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Explain Aquinas' deontological ethical theory?
Natural law is a theory devised by the ancient Greeks and theologised by Thomas Aquinas in
the 13th century. Aquinas’ natural law is a deontological ethical theory. This means that
natural law looks at the action itself rather than the consequence of the action. Natural law
is also an absolute theory. This is due to the fact that it is fixed for all people and for all time.
There is no flexibility when it comes to ethical decision making and Natural law.
The concept of exterior and interior acts helps to explain Aquinas deontological theory, as
discussed in the Summa Theologica, as they look at the action itself. Acting in a good way
but for the wrong reason is to perform a good exterior act, but a bad interior act. An
example of this would be if I give to charity (exterior act) to make my business look good
(interior act),the charity is not good because I did it for selfish reasons. Moreover,
performing a bad exterior act for good intentions is also wrong. If I steal to feed a family, the
action is not made good by my intentions. Therefore, this helps to explain Aquinas'
deontological theory as its looking at the action of stealing rather than the consequences of
stealing as in the bible it states 'Do not steal'. This makes natural law a deontological theory
as it says the action of stealing is wrong in itself.
The idea of ‘Divine law’ also helps to explain Aquinas' deontological theory as it helps to
guide people on the rightness or wrongness of an action. The divine law is found in the four
levels of law. These are the eternal law, divine law, natural law and human law. The divine
law means that God tells humans how to behave through scripture. It's God's way of telling
us how to get into heaven. An example of this would be in the bible it states ' Do not kill'.
This means Aquinas would argue that this is wrong as it’s not using the reason that God has
blessed humans with and has not blessed animals and plants with. He would argue that if
we use our reason to make decisions we come to the same conclusions as those in the bible.
Therefore, this makes Natural law a deontological theory as it focuses on the legalistic
nature of Divine law, and there is no circumstance where it is right to go against these.
Moreover, the primary and secondary precepts explain Aquinas' deontological theory as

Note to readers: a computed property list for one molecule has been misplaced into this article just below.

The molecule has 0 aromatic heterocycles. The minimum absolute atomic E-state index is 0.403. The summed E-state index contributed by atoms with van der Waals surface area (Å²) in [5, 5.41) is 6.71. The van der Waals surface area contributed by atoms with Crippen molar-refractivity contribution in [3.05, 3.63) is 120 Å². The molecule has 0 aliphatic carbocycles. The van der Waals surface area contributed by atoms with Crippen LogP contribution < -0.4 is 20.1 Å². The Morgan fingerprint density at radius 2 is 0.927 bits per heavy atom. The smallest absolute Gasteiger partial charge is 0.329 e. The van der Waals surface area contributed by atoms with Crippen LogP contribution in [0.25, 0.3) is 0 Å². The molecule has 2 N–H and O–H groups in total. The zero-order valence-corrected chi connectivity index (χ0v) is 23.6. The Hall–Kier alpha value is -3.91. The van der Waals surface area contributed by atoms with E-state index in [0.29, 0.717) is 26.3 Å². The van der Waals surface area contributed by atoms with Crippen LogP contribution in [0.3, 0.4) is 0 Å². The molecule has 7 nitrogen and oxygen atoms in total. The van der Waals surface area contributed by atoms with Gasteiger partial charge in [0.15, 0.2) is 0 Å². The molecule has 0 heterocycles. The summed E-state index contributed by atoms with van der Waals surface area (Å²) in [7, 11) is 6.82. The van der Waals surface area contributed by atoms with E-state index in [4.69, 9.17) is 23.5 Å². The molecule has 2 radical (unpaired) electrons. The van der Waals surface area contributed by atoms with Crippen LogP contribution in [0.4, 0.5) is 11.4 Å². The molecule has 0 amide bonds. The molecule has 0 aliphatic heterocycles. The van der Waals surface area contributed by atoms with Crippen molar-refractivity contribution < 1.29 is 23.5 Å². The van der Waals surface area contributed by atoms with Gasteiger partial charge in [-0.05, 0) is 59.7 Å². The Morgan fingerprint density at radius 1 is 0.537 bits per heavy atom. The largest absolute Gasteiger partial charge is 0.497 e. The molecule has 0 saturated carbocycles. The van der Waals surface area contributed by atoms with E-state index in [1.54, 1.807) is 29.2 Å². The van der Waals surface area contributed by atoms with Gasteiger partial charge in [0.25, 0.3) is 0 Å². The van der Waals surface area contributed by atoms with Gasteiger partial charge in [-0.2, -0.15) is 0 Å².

they are rules which apply to everyone for all time. The primary precepts are to live, to
learn, to order society, to reproduce and to worship God. Aquinas' believed that all humans
had to follow these rules in order to fulfil their purpose. He believed that all humans’ final
purpose was to get into heaven. An example of this would be having an abortion would be
wrong as everyone has the right to live, even a foetus who hasn't been born yet. Therefore,
if somebody has an abortion they are going against the primary precept ‘to live’.
The secondary precepts allow the primary precepts to be upheld. For example, in
Afghanistan polygamy is legal and a man can take up to four wives. This is a secondary
precept as its upholding the primary precept, to reproduce. This is because a man marrying
up to four wives would allow the man to have many children. Both the primary and
secondary precepts highlight natural law’s deontological nature as the primary precepts
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arefixed for all people and for all time and acts as a guide for people to act, regardless of the
consequence. The secondary precepts can change, but they must always uphold the five
primary precepts which are regarded as intrinsically good.
The cardinal and revealed virtues also helps to explain Aquinas' deontological theory. The
cardinal virtues are prudence, temperance, fortitude and justice. Aquinas outlined these as
being four human qualities which he believed to be necessary to form the basis of a moral
life. They are known as the cardinal virtues because the Latin term 'cardo' means 'hinge'they are of fundamental importance. To take prudence, this is of importance in natural law
because it suggests all humans have the ability to judge between actions with regard to
appropriate actions at a given time. The revealed virtues are faith, hope and charity. They
are revealed through scripture, ST Paul in 1 Corinthians 13. They differ from the cardinal
virtues as they cannot be obtained through human effort. Faith links into natural law
because it's a belief in God, in the truth of God's revelation and in obedience to God. An
example of this would be following the divine law as it's God's way of telling us how to
behave in order to get into heaven. The virtues againemphasise natural law’s deontological
nature as the virtues allow us to know which qualities are good within themselves.
Finally, real and apparent goods explain Aquinas' deontological theory as they look at the
action being right or wrong in themselves. An apparent good is thinking something is right
when really it's wrong. A person who is doing an apparent good is causing them to sin. A
real good is the correct use of reason, leading to an action which leads us to perfection. For
example Aquinas argued that'no evil can be desirable either by natural appetite or by
conscious will. This is sought indirectly, namely because it's the consequence of some good'.
This means that people who commit apparent goods think they are doing real goods. This
once more makes natural law a deontological theory as it is looking at the action of what the
people are doing rather than the reasons they believe they are doing it. In this sense, only
real goods are intrinsically good which means only real good actions are pleasing to God.